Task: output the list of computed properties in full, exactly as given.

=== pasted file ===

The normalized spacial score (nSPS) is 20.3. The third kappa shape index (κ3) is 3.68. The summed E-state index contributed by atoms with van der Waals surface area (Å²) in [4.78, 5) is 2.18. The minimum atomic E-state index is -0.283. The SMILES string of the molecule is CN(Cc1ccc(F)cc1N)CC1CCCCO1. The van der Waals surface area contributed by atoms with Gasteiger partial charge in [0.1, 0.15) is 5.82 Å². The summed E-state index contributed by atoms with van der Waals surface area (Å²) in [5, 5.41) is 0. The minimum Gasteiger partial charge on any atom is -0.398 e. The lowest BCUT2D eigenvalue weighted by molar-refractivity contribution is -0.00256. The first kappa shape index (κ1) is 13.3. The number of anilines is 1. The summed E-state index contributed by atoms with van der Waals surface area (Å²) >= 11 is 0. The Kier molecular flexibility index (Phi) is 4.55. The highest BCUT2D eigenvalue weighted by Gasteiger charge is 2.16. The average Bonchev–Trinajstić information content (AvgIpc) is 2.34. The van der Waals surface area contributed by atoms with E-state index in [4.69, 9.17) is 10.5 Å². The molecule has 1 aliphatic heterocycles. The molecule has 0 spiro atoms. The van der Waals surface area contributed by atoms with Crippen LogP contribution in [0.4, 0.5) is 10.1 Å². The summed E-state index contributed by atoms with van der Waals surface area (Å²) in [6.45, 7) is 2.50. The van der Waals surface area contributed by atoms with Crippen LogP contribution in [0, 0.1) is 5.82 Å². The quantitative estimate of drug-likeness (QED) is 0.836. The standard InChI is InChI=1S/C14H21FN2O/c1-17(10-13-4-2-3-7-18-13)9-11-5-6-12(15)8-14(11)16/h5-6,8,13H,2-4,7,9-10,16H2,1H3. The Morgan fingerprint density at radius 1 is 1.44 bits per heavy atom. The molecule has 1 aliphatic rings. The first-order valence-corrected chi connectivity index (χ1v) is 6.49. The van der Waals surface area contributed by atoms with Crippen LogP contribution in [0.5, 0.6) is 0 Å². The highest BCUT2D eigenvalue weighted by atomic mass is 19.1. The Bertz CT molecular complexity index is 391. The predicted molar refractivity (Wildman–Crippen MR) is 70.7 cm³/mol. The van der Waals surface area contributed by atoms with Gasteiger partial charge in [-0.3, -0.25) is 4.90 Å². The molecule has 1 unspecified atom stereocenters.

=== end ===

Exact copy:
The normalized spacial score (nSPS) is 20.3. The third kappa shape index (κ3) is 3.68. The summed E-state index contributed by atoms with van der Waals surface area (Å²) in [4.78, 5) is 2.18. The minimum atomic E-state index is -0.283. The SMILES string of the molecule is CN(Cc1ccc(F)cc1N)CC1CCCCO1. The van der Waals surface area contributed by atoms with Gasteiger partial charge in [0.1, 0.15) is 5.82 Å². The summed E-state index contributed by atoms with van der Waals surface area (Å²) in [5, 5.41) is 0. The minimum Gasteiger partial charge on any atom is -0.398 e. The lowest BCUT2D eigenvalue weighted by molar-refractivity contribution is -0.00256. The first kappa shape index (κ1) is 13.3. The number of anilines is 1. The summed E-state index contributed by atoms with van der Waals surface area (Å²) >= 11 is 0. The Kier molecular flexibility index (Phi) is 4.55. The highest BCUT2D eigenvalue weighted by Gasteiger charge is 2.16. The average Bonchev–Trinajstić information content (AvgIpc) is 2.34. The van der Waals surface area contributed by atoms with E-state index in [4.69, 9.17) is 10.5 Å². The molecule has 1 aliphatic heterocycles. The molecule has 0 spiro atoms. The van der Waals surface area contributed by atoms with Crippen LogP contribution in [0.4, 0.5) is 10.1 Å². The summed E-state index contributed by atoms with van der Waals surface area (Å²) in [6.45, 7) is 2.50. The van der Waals surface area contributed by atoms with Crippen LogP contribution in [0, 0.1) is 5.82 Å². The quantitative estimate of drug-likeness (QED) is 0.836. The standard InChI is InChI=1S/C14H21FN2O/c1-17(10-13-4-2-3-7-18-13)9-11-5-6-12(15)8-14(11)16/h5-6,8,13H,2-4,7,9-10,16H2,1H3. The Morgan fingerprint density at radius 1 is 1.44 bits per heavy atom. The molecule has 1 aliphatic rings. The first-order valence-corrected chi connectivity index (χ1v) is 6.49. The van der Waals surface area contributed by atoms with Crippen LogP contribution in [0.5, 0.6) is 0 Å². The highest BCUT2D eigenvalue weighted by atomic mass is 19.1. The Bertz CT molecular complexity index is 391. The predicted molar refractivity (Wildman–Crippen MR) is 70.7 cm³/mol. The van der Waals surface area contributed by atoms with Gasteiger partial charge in [-0.3, -0.25) is 4.90 Å². The molecule has 1 unspecified atom stereocenters.